Best Practices to Handle Multiple Fact Tables in Power BI
Scenario 1: Multiple fact tables thar are not related to each other
Solution: Relate every dimension with their respective fact tables.
- Identify the shared dimensions.
- Relate them with every fact.
Sometimes this model is called constellation schema, where each fact table individually is a perfect star schema design because each one is related with a dimension.
- Star schemas are easy to read, understand and use.
- Best performance.
- You can filter both fact tables using the shared dimensions.
- As there is no relationship between the fact tables you won’t be able to use values from them in the same visual because you will get the following error:
- Duplicate dimensions in the model:
- You will increase the size of your model which could impact the refresh time.
- You can’t use the same dimension to filter the data of both tables.
- Consolidate the fact tables: Join fact tables through a union (append in Power Query) will create a huge table that can take a long time to refresh, in addition to a lot of blank values in the unmatched columns.
Scenario 2: Multiple fact tables related to each other with different granularities
Remember that the granularity represents the level of detail in each row of your fact table. In the header/detail models you must be careful to use the correct granularity in your calculations and try to maintain a good performance considering that they are not a perfect star schema.
An example of header/detail models is when you have an order (header) and order details. The order table has an order number, date, a customer, and much more useful information at the order level. The detail table contains the product, the price, the quantity, and detailed information related to the individual order line.
Solution 1: Flatten the header table into the detail table: With this solution you will get a denormalized model, where you locate the data from the header table to the detail table increasing the granularity.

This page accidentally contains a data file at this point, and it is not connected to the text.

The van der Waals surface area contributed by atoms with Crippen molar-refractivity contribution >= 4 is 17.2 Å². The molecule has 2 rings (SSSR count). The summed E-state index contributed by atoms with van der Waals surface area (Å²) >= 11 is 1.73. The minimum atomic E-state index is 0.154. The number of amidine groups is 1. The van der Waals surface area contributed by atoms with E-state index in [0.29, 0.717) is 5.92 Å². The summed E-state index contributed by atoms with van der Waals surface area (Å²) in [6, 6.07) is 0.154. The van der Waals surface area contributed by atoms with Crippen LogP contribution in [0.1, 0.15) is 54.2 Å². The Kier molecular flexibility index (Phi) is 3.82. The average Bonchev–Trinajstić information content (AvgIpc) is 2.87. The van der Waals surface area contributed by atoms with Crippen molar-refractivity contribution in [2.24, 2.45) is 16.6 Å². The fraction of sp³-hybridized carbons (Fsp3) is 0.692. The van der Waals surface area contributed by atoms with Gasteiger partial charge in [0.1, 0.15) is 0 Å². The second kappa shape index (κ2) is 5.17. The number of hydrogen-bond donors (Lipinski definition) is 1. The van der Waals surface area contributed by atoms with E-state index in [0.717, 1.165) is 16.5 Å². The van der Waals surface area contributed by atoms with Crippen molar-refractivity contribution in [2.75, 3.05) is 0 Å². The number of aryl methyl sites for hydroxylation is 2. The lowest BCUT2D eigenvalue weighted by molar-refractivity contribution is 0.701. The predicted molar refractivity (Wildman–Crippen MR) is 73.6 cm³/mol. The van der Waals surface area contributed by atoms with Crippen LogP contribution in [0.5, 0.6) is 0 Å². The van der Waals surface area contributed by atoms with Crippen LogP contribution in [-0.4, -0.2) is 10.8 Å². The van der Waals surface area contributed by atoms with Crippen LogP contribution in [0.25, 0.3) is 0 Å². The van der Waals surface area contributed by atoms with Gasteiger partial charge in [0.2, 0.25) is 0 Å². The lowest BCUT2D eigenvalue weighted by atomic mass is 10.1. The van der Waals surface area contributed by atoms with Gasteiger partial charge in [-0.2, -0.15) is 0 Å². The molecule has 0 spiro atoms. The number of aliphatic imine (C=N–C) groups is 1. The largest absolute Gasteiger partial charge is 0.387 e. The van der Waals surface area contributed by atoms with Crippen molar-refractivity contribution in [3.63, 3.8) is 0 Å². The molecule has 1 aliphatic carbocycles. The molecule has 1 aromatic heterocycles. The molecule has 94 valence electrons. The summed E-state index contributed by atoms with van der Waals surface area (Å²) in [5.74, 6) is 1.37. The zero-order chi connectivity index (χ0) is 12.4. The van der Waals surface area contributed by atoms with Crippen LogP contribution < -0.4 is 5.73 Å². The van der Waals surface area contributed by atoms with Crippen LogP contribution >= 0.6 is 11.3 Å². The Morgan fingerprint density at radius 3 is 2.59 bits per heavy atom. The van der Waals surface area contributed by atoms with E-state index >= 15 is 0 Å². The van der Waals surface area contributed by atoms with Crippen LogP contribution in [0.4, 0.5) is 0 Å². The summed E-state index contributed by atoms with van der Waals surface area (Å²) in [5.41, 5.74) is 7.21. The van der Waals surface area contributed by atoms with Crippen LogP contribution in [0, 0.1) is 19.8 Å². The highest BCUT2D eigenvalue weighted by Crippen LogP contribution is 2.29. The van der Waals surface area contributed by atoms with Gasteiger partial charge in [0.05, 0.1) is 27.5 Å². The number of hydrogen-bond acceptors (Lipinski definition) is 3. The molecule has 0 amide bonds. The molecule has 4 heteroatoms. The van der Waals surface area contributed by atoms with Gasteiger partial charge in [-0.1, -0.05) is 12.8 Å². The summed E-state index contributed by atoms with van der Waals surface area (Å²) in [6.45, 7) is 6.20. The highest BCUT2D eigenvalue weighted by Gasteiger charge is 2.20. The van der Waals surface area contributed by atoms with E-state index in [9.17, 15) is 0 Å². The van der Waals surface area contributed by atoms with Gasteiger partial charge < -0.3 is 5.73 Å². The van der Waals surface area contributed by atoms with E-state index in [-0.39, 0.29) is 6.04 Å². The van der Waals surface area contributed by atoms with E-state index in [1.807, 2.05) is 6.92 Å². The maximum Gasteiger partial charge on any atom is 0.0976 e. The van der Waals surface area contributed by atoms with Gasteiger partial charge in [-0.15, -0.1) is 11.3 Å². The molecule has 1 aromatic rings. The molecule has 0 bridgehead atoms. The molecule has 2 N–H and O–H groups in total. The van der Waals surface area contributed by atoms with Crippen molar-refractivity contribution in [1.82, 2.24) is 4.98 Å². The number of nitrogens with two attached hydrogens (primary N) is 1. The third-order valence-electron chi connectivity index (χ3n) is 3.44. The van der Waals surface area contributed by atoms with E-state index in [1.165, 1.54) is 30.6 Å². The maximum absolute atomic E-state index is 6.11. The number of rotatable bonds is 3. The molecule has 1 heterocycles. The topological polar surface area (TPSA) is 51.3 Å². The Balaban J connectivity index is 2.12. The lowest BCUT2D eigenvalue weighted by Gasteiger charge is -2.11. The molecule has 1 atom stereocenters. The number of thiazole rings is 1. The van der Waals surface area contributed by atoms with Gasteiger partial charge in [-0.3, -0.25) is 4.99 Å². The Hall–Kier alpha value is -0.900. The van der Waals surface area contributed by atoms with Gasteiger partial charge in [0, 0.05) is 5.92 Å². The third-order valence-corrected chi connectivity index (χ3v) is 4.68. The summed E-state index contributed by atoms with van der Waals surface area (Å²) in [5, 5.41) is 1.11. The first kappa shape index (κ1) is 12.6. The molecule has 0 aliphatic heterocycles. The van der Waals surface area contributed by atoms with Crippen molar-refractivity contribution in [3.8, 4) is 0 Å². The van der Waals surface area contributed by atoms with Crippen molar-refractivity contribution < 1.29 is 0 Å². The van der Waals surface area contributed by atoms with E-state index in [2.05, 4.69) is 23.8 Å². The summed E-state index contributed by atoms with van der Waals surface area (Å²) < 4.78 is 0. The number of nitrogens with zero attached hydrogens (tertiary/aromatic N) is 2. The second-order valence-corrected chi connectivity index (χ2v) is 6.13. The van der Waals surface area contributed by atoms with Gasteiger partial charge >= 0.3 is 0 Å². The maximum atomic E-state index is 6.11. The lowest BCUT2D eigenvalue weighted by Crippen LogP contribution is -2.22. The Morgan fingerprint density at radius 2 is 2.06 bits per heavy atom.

- You will get a perfect star schema that offers all its advantages.
- The values will get the correct granularity.
- The model will be easier to use because it can be summed and sliced by any dimension.
- Increase the data model size.
- Categorical values repeated in the denormalized model.
Solution 2: Relate the header and detail table
Be careful with this solution because you could get incorrect results due to the granularity differences between both tables. You can use it in the following scenario:
- You need to use columns from the different fact tables in a same visual table.
- The header detail table had a big number of column and flattening it into the detail table would create a huge table.
- You need to make few calculations over the header.
- The reports just needed to be sliced using common dimensions.
Considering these points, apply the following solution:
- Identify the shared dimensions.
- Relate them with every fact to get a star schema model for every fact.
- Relate the header and detail table through an inactive relationship:
- Use a Many to one Cardinality and a “Both” cross filter direction:
- Finally, to summarize or bring the columns from the header table, use the USERELATIONSHIP DAX formula:
Contract Amount =
SUM ( ‘Fact Header'[Contract Amount] ),
USERELATIONSHIP ( ‘Fact Detail'[WIP PK], ‘Fact Header'[PK] )
In this solution, linking the header and the detail table breaks the rules of the star schema because both tables act as a dimension and a fact table at the same time.
It’s a dimension when you need to slice the detail and it’s a fact table when you summarize values at the header granularity.
So, you will get a snowflake when the header table acts as dimension, although you should avoid it, sometimes as in this specific scenario could be a good solution to representing the data.
- Avoid increase the size the data model having fact tables separated.
- You can use the star schemas to create reports that don’t need to include in a same visual, columns from different fact tables
- This solution only works if you slice the data using the common dimensions, because otherwise you will get incorrect results due to the granularity differences between both tables.
- Possible performance degradation.